Director of the Center for Community Standards resigns after six years

Jussel to act as new dean of students at University of Wisconsin-Milwaukee

Adam+Jussel%2C+former+director+of+the+Center+for+Community+Standards%2C+discusses+new+changes+to+the+student+conduct+process+Friday+in+the+French+Administration+building.
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Director of the Center for Community Standards resigns after six years

Adam Jussel, former director of the Center for Community Standards, discusses new changes to the student conduct process Friday in the French Administration building.

Adam Jussel, former director of the Center for Community Standards, discusses new changes to the student conduct process Friday in the French Administration building.

PAIGE CAMPBELL | DAILY EVERGREEN FILE

Adam Jussel, former director of the Center for Community Standards, discusses new changes to the student conduct process Friday in the French Administration building.

PAIGE CAMPBELL | DAILY EVERGREEN FILE

PAIGE CAMPBELL | DAILY EVERGREEN FILE

Adam Jussel, former director of the Center for Community Standards, discusses new changes to the student conduct process Friday in the French Administration building.

CODY SCHOELER, Evergreen reporter

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Adam Jussel, former director of the Center for Community Standards (CCS), stepped down after serving in that role since 2013.

Jussel said he will become the dean of students at the University of Wisconsin-Milwaukee. He said he was drawn by the university itself and believes it is the next, best step for him.

Mary Jo Gonzales, vice president of student affairs, said they hired Karen Metzner as interim director and will do a national search in the spring to find a permanent director.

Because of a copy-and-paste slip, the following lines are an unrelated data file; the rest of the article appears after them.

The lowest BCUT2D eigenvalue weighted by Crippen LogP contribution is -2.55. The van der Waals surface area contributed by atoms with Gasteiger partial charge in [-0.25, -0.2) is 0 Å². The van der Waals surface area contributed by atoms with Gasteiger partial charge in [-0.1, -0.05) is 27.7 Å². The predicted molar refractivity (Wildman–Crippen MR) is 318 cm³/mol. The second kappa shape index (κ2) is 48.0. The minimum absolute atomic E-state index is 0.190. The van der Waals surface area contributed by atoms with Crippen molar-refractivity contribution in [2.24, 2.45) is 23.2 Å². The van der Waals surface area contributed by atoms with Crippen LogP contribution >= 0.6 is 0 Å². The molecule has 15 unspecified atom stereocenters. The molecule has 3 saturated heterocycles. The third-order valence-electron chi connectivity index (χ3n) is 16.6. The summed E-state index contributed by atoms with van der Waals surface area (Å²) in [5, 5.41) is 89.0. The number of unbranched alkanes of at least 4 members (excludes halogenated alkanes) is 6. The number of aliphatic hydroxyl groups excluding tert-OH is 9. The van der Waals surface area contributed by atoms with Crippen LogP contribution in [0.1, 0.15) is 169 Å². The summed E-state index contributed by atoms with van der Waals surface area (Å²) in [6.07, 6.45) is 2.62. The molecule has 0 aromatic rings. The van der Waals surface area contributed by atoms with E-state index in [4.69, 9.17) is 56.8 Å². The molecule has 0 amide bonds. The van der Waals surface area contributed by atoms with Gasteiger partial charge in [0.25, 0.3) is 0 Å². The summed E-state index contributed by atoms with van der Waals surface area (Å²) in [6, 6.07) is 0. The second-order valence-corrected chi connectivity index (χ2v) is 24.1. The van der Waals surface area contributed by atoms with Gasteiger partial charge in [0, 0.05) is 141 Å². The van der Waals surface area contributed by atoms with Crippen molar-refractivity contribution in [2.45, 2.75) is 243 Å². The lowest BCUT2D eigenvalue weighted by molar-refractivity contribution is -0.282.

Jussel said he worked day-to-day operations, such as conducting formal hearings for expulsions and suspensions, dealing with planning and budget, and working directly with students and student leaders.

Gonzales said Jussel has been instrumental to CCS. She said he helped CCS set a strong, new foundation for the program going forward.

Gonzales said CCS’s goal is to make sure students know their rights and responsibilities, and stay in the university.

Jussel worked with students who made mistakes that may result in consequences and helped them map a way to return to the university in good standing, she said.

Gonzales said Jussel would spend time with students, talk about their decisions and how to make better ones.

“We want students to know they have a resource,” she said.

Jussel said one of the things he is most proud of from his time at WSU is transforming the student conduct standards system into something educationally purposeful.

“This work,” he said, “if you believe in it, can truly transform someone’s life.”

He said they attempted to instill a program that showed a good level of care for students.

“[Students] will walk out of the office and think, ‘I learned something,’ ” Jussel said.

He said he grew to enjoy Pullman in a way he did not think he would when he got here.

Jussel said he will miss the community most when he leaves, as well as the people he met and connected with.

“This place never really leaves you,” he said.